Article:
Taxpayers lose again with new solar panel mandate
The California Energy Commission has announced new regulations to require rooftop solar panels on all new homes constructed in California beginning in 2020. This forced mandate represents an extraordinary regulatory overreach.
However, don’t expect too much political push-back against these new rules. Why? Because the “winners” who support the regulations have a lot more political juice than the “losers.”
Tops on the list of winners is, of course, the solar industry. When your business is the manufacturing and installation of solar panels, and you can get government to mandate the purchase of your product, you have a guaranteed customer base as well as a guaranteed revenue stream. For solar companies, spending a few million dollars on political influence results in a great (return on investment).
A less direct benefit behind the solar mandate is conferred on the building industry generally. Although the mandatory inclusion of solar panels will increase the cost of their “product,” i.e. homes, this is a cost developers will just pass along to consumers. Because it’s a government mandate, no developer will be put at a competitive disadvantage.
Add local government to the list of winners. The added cost for solar installations means the purchase price of the homes — upon which the Proposition 13 base-year value is established — will be higher. This translates into a big boost in property tax revenues.
Also a winner is the environmental community, which believes that climate change is a problem that transcends all other human concerns. These are the same interests pushing the policy that internal combustion engines should be banned.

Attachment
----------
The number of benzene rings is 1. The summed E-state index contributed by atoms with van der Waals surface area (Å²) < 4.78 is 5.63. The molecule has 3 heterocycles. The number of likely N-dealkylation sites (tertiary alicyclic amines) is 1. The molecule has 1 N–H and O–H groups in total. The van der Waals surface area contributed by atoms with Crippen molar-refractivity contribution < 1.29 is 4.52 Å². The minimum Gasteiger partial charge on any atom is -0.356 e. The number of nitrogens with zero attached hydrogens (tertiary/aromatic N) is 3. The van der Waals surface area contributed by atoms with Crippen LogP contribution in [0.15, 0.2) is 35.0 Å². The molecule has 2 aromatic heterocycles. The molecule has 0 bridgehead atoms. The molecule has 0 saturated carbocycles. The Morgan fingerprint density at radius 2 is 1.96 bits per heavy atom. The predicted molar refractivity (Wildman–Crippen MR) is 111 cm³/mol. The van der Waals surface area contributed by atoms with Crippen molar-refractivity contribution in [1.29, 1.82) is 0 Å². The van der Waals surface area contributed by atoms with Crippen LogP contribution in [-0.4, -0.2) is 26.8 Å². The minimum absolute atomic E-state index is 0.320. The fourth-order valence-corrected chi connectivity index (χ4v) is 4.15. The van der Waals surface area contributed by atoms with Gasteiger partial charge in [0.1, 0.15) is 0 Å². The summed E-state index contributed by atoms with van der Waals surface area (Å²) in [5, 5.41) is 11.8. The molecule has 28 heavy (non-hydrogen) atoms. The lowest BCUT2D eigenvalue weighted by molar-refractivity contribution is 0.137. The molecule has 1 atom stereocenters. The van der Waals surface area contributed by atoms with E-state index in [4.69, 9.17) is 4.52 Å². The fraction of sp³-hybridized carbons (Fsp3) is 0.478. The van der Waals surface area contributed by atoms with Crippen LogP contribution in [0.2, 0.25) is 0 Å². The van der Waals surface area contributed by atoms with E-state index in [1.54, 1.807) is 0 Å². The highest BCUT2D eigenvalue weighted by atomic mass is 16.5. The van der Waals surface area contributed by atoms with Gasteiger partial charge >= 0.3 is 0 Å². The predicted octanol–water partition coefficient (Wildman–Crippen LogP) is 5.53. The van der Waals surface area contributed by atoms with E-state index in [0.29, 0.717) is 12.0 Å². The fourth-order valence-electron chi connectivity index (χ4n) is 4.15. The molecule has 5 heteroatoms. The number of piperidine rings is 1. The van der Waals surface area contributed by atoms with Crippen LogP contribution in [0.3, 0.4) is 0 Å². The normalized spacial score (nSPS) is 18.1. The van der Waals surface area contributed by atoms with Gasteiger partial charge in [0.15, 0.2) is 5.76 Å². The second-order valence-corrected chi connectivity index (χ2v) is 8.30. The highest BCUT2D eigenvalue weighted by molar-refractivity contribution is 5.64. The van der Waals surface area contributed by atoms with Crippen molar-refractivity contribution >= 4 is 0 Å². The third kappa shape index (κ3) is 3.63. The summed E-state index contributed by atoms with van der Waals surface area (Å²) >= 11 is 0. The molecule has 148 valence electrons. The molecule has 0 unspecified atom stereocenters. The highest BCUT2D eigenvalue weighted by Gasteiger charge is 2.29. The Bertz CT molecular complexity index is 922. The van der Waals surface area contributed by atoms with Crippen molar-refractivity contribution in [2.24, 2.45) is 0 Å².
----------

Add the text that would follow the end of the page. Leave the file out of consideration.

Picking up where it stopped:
While environmental activists may be a winner with these regulations, it is far from certain that the environment itself will be. Policy leaders continue to disregard the damage to the environment by the mindless pursuit of policies thought to be enviro-friendly. For example, wind turbines provide renewable energy, but at the cost of significant harm to bird populations. Likewise, California’s infamous high speed rail project was sold as part of the state’s climate change response. But the construction of the project is inflicting serious environmental damage in the Central Valley, and even the state’s Legislative Analyst acknowledges that the HSR project will be a net producer of greenhouse gas emissions for the foreseeable future.
Have the advocates of mandatory solar panels actually performed a credible environmental assessment of what the manufacturing process for those panels does to the environment? Most solar panels are built in China, a nation that continues to build coal-fired electricity plants to power its industrial base.
The winners listed above are powerful interest groups that are very well funded and adept at applying political pressure to the California Legislature as well as regulatory agencies.
But future homebuyers and taxpayers are not nearly so influential. That’s why they are the real losers. Home prices in California are sky-high and our political leaders mouth platitudes about the “housing crisis.” So what’s their answer? Adding $10,000 to $30,000 to the cost of all new homes in California whether homebuyers want solar panels or not.
The other loser is the principle of free enterprise. If the majority of homeowners have not purchased solar panels, it is because they have judged that the currently available technology does not offer benefits equal to its cost. A government mandate is an attempt to override that basic reality, at the expense of Californians who are already struggling to afford a home.
These new mandatory regulations are not in the public interest and will only add to the crisis of housing affordability in California. Perhaps we should add a few more winners to the list: Texas, Arizona, Nevada, Florida and other states where California’s best and brightest young people will be moving to buy their first home.
Jon Coupal is president of the Howard Jarvis Taxpayers Association. This column appeared in the Orange County Register.